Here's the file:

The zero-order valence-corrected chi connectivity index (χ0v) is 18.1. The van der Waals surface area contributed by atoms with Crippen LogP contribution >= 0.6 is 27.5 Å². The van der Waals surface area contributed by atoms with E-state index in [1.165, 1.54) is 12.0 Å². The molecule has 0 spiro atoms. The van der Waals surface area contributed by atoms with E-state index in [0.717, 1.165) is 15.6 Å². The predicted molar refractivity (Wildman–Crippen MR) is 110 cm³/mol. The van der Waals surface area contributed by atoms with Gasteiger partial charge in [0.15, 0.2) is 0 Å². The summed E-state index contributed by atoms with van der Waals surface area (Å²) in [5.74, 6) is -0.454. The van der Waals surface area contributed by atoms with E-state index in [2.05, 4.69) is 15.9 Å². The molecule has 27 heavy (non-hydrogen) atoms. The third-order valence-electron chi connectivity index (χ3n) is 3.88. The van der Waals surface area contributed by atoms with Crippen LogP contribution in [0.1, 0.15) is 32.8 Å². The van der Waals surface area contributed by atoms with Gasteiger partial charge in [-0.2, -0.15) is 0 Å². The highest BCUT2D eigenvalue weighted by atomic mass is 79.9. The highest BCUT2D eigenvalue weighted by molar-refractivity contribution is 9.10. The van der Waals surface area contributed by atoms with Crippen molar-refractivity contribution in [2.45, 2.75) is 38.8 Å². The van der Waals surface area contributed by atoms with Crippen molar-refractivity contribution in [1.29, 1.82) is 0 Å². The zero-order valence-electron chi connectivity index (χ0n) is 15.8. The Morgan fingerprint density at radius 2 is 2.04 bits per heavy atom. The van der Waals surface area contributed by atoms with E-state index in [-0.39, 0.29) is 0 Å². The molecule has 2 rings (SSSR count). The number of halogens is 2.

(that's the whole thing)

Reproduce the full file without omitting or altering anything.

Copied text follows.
The zero-order valence-corrected chi connectivity index (χ0v) is 18.1. The van der Waals surface area contributed by atoms with Crippen LogP contribution >= 0.6 is 27.5 Å². The van der Waals surface area contributed by atoms with E-state index in [1.165, 1.54) is 12.0 Å². The molecule has 0 spiro atoms. The van der Waals surface area contributed by atoms with E-state index in [0.717, 1.165) is 15.6 Å². The predicted molar refractivity (Wildman–Crippen MR) is 110 cm³/mol. The van der Waals surface area contributed by atoms with Gasteiger partial charge in [0.15, 0.2) is 0 Å². The summed E-state index contributed by atoms with van der Waals surface area (Å²) in [5.74, 6) is -0.454. The van der Waals surface area contributed by atoms with E-state index in [2.05, 4.69) is 15.9 Å². The molecule has 27 heavy (non-hydrogen) atoms. The third-order valence-electron chi connectivity index (χ3n) is 3.88. The van der Waals surface area contributed by atoms with Crippen LogP contribution in [0.1, 0.15) is 32.8 Å². The van der Waals surface area contributed by atoms with Gasteiger partial charge in [-0.2, -0.15) is 0 Å². The highest BCUT2D eigenvalue weighted by atomic mass is 79.9. The highest BCUT2D eigenvalue weighted by molar-refractivity contribution is 9.10. The van der Waals surface area contributed by atoms with Crippen molar-refractivity contribution in [2.45, 2.75) is 38.8 Å². The van der Waals surface area contributed by atoms with Crippen molar-refractivity contribution in [1.29, 1.82) is 0 Å². The zero-order valence-electron chi connectivity index (χ0n) is 15.8. The Morgan fingerprint density at radius 2 is 2.04 bits per heavy atom. The van der Waals surface area contributed by atoms with E-state index in [-0.39, 0.29) is 0 Å². The molecule has 2 rings (SSSR count). The number of halogens is 2.